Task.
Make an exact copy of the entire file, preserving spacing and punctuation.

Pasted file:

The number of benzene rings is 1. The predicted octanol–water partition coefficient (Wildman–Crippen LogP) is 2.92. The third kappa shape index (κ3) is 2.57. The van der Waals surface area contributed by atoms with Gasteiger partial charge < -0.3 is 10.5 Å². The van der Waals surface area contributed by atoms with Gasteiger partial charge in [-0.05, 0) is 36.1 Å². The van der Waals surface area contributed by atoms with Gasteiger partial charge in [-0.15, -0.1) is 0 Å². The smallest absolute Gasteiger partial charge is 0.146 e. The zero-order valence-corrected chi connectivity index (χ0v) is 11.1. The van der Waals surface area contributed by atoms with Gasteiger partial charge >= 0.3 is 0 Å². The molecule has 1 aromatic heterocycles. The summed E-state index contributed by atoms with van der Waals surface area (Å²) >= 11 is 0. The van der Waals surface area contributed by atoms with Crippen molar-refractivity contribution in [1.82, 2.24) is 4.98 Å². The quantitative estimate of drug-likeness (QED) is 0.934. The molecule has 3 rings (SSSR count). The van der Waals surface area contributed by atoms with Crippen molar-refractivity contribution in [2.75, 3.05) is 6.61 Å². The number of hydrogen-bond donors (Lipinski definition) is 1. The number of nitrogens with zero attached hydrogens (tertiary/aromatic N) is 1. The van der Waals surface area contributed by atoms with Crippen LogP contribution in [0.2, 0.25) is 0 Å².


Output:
The number of benzene rings is 1. The predicted octanol–water partition coefficient (Wildman–Crippen LogP) is 2.92. The third kappa shape index (κ3) is 2.57. The van der Waals surface area contributed by atoms with Gasteiger partial charge < -0.3 is 10.5 Å². The van der Waals surface area contributed by atoms with Gasteiger partial charge in [-0.05, 0) is 36.1 Å². The van der Waals surface area contributed by atoms with Gasteiger partial charge in [-0.15, -0.1) is 0 Å². The smallest absolute Gasteiger partial charge is 0.146 e. The zero-order valence-corrected chi connectivity index (χ0v) is 11.1. The van der Waals surface area contributed by atoms with Gasteiger partial charge >= 0.3 is 0 Å². The molecule has 1 aromatic heterocycles. The summed E-state index contributed by atoms with van der Waals surface area (Å²) >= 11 is 0. The van der Waals surface area contributed by atoms with Crippen molar-refractivity contribution in [1.82, 2.24) is 4.98 Å². The quantitative estimate of drug-likeness (QED) is 0.934. The molecule has 3 rings (SSSR count). The van der Waals surface area contributed by atoms with Crippen molar-refractivity contribution in [2.75, 3.05) is 6.61 Å². The number of hydrogen-bond donors (Lipinski definition) is 1. The number of nitrogens with zero attached hydrogens (tertiary/aromatic N) is 1. The van der Waals surface area contributed by atoms with Crippen LogP contribution in [0.2, 0.25) is 0 Å².